The first of May was supposed to be the day the Potter family hosted friends for a Kentucky Derby viewing party at their Green Hills home.
But the party never happened.
At 11 a.m. that Saturday, Scott Potter — husband, father of three and director of Metro Water Services — canceled the gathering after learning of localized flooding brought on by the day’s torrential downpours. He spent the day monitoring the situation with other water experts, returned home around 11 p.m. and went to sleep still not anticipating the real crisis that would put him and his department at center stage.
Early Sunday morning, Potter woke up, picked up his Blackberry and checked the weather. Radar was showing weather-pattern vectors that were perfectly aligned over Nashville. More troubling, he recalled, was that the system didn’t appear to be moving.
“That’s when I started getting concerned,” Potter said. “And over the course of the day, it got progressively worse.”
Forecasts of the Cumberland River’s rising waters rushed in from the National Weather Service on Sunday afternoon. “Forty-five feet, 46, 47 and 48 feet,” Potter said. The river’s floodwaters would rise around Donelson, home of the K.R. Harrington Water Treatment Plant.
By the end of the catastrophic weekend, K.R. Harrington was submerged by floodwater, leaving Nashville with just one treatment plant — Omohundro, which sits across the Cumberland from Shelby Park — to produce the 105 million gallons residents use on a daily basis. In previous years, Metro officials had put together models to measure the city’s water condition in the event one of those plants could break down. But to see those models play out in reality was startling, even to Potter.
“A 1,000-year flood,” he said. “It’s just hard to imagine it actually happening.”
Over the next week, Potter was thrust into the spotlight, taking the podium at a series of hastily arranged news conferences where he relentlessly urged Nashvillians to cut their water consumption in half. With only one plant in operation, Metro was dipping into its reserves at a rapid rate, leaving the city’s reservoirs with, at the low point, just 37 percent of capacity. Initially, the plea didn’t register. Some took the wrong message and started filling bathtubs to prepare for a total loss of water.
“Electricity, when it goes out, it’s a huge inconvenience and people get upset,” Potter said. “But, I think when water gets involved, it affects them emotionally. It’s primal. When people feel their water is at risk, I think it makes them really anxious.”
Changes to come?
Looking back, Potter said he doesn’t know how close Metro was to losing its water supply. “A lot of people ask me that,” he said. “If the river kept coming up, we were at the risk of losing Omohundro.”
In preparation for that doomsday scenario, Potter said the Office of Emergency Management had already been taking steps to bring in bottled water as fast as possible. He called their efforts “heroic.”
In time, the calm but dreadfully serious appeals of Potter paid off. Nashvillians were apparently drinking bottled water, taking fewer showers and building up piles of dirty laundry. Some 10 days after the flood of 2010, Potter pointed to a bar graph on his computer that showed Metro’s water reserves steadily rising as the conservation struggle escalated. By late last week, the city’s reservoirs were filled up to 90 percent capacity.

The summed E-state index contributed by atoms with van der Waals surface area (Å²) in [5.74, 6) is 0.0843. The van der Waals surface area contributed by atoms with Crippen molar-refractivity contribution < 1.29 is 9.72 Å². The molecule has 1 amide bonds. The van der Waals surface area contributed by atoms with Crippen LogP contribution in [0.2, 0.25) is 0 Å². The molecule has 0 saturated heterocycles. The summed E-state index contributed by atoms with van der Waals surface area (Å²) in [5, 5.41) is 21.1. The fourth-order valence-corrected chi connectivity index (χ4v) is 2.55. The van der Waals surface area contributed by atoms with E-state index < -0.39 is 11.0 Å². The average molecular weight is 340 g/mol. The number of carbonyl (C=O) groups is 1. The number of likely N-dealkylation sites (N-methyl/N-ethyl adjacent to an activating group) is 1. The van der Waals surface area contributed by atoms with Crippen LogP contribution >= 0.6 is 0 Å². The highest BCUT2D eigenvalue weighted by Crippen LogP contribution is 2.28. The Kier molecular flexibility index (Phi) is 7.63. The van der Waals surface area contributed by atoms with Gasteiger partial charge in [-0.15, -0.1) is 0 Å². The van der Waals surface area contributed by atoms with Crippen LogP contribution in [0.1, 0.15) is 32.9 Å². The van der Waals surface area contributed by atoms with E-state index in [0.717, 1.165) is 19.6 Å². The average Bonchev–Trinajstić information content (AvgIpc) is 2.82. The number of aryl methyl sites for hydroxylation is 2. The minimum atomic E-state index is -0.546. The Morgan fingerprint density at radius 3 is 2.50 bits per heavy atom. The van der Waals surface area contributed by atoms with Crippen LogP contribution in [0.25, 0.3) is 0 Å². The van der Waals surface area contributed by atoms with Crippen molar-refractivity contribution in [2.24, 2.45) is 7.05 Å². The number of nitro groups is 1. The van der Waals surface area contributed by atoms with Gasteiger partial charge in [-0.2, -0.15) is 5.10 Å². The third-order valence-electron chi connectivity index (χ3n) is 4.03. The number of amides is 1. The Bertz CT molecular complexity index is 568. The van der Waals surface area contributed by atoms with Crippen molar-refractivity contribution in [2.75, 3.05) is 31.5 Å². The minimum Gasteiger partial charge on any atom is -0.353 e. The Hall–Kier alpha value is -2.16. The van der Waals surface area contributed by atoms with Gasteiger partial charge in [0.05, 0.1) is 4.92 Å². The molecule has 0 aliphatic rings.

Conservation wasn’t the only factor at play. Metro had also tapped into the water supplies of the nearby West Wilson, Madison Suburban and Harpeth Valley utility districts, which the city is still partly relying on today. “Freddie Weston, Cindy Ellis, John Brown,” said Potter, making a point to pay recognition to the directors of each district. “Without them, we would not be in the water availability condition that we are right now.”
Repairs to the K.R. Harrington plant will be tedious and take a long time, but crews are making headway, according to Potter. But until it re-opens, he’s asking Nashvillians to continue limiting their use of water, all treated by Omohundro and signed off as safe by the Environmental Protection Agency and Tennessee Department of Environment and Conservation.
Appearing at a news conference with Mayor Karl Dean on Thursday, the pair urged residents to use about 70 percent of the water they normally would.
Other Metro water facilities damaged by flooding includes the department’s Dry Creek wastewater plant and its biosolids center. Potter said he doesn’t know what the total dollar figure will be for the department’s repairs. Metro Finance Director Richard Riebeling has said he expects the Federal Emergency Management Agency to pay for 75 percent of Metro’s entire public infrastructure damages, with Metro fronting about 12.5 percent of costs.
After the K.R. Harrington is online and functioning, and once the mayhem following Nashville’s flood crisis subsides, Potter plans to sit down with others and review what the department did right and wrong as the emergency unfolded.
Already, one larger question is obvious: Is it wise for a city of Nashville’s size to rely on only two water treatment plants — one, Omohundro, built in 1889; and the other, K.R. Harrington, constructed in 1978?
A Metro study commissioned earlier this year found the department is supplying adequate water capacity.
“Do you design cities for 1,000-year events?” Potter said. “That’s the question. But we’re going to look at that: To what degree do you design a city?”
As Nashville embarks on a multi-billion dollar rebuilding project, Potter, always straightforward and cool in his approach, cringed at the thought of a story focused on him. “I’m working no harder than anyone in Metro water or the Metro government,” he said — repeatedly.